In the next few years, especially this year, Air Lease has a lot of aircraft to pay for. It will pay for these through a mix of Operating Cash Flow ($1.75 Billion in FY23), planned Aircraft sales ($1.5 billion planned for FY24) and new debt. They recently issued $500 million of 2029 notes at 5.1% and C$400M of notes due 2028 at 5.4%. Lower interest rates are a benefit when they roll over debt.


From Air Lease's 2023 10-K, they describe their business as "In order to maximize residual values and minimize the risk of obsolescence, our strategy is to own an aircraft during the first third of its expected 25-year useful life."

Generally, Air Lease owns very new aircraft, and sells them when they're around ~8 years old. They depreciate their aircraft on a straight line over 25 years, with a 15% terminal value, similar to AerCap.


Air Lease has $30.4 billion in assets. $26.2 billion of those are aircraft. We already know from the above that used aircraft are holding their values incredibly well right now, so the below depreciation is almost certainly overstated.

Air Lease Flight Equipment

Air Lease Flight Equipment (Balance Sheet in 2023 10-K)

There's evidence of this. In FY23, Air Lease recognized $156 million in gains from the sale of 27 aircraft with sales proceeds of $1.5 billion, representing a gain of approximately 11%. AerCap has been similarly selling assets for 15-20% gains.

I expect these gains to increase in 2024 and beyond. If Air Lease can continue to sell aircraft for 10% above book value, it represents another $2.6 Billion in value, which is over half of Air Lease's $4.8 Billion market cap!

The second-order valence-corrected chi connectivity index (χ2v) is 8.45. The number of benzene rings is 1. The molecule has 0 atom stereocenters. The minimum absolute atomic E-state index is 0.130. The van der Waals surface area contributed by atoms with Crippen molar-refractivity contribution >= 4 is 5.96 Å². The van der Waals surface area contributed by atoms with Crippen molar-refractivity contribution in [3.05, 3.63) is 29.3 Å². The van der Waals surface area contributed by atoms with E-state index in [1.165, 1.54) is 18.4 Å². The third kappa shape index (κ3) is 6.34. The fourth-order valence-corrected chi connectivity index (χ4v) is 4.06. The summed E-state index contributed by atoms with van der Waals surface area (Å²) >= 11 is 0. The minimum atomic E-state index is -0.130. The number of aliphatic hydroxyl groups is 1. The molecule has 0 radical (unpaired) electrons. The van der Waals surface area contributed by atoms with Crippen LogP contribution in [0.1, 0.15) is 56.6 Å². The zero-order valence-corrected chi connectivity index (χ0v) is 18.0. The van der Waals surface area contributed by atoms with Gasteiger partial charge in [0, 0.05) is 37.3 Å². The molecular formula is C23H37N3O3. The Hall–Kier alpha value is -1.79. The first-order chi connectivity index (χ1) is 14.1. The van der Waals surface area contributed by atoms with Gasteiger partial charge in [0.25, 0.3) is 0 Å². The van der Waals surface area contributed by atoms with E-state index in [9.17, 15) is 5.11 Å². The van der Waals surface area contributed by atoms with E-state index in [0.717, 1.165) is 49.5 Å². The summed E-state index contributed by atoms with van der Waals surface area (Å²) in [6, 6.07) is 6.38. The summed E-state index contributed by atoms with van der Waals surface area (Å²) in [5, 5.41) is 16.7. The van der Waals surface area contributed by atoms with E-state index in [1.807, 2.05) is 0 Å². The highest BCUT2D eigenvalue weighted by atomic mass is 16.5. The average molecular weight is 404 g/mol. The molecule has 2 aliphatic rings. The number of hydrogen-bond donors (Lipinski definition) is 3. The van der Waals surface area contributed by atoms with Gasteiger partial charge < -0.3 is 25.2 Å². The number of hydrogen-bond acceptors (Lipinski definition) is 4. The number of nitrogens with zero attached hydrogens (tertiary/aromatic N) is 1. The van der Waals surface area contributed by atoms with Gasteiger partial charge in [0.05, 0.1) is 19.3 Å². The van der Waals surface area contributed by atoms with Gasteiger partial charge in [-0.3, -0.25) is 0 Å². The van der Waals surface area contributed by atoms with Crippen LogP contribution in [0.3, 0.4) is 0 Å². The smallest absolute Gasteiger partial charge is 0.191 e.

Against the $30.4 billion in assets, it has $23.3 billion in liabilities, $19.2 billion of which is debt.

It also has two other "assets" that have real-world value, but not accounting value (yet.)

So ignoring all of the following:

The market is currently valuing Air Lease at $44, a fraction of its (understated) Tangible Book Value of ~$65.

Why is Air Lease trading so far under liquidation value?

I have a few theories as to why Air Lease is trading so far under liquidation value.

The first is just a perceived lack of catalysts. It has traded under tangible book for all of post COVID. This probably made sense in 2020 and 2021 when travel was all but shut down and faced an uncertain future. It makes very little sense now; in fact, Air Lease is "cheaper" now than it was in 2021!

Data by YCharts

Shares traded near current levels in 2017/2018 while the broader market has almost doubled. There is real selling pressure from frustrated shareholders that are sick of seeing the "dead money" company in their portfolio and indiscriminately sell without regard to valuation.

The second reason is that there is a similar company in the market that is outperforming. There's a lot to love with AerCap and its CEO (I also own it.) Their Book Value is also likely materially understated, and they've been selling assets for above book and using the proceeds to repurchase shares below book value, which is proving to be a winning formula.

Data by YCharts

That said, at this point, the difference in valuation is becoming extreme. Air Lease's order book is extremely valuable (particularly since 213 of the 334 aircraft on order are of the Airbus A220/A320/A321's) and it is trading at a very steep discount.


I think there are a couple catalysts that will move shares far higher by the end of 2025.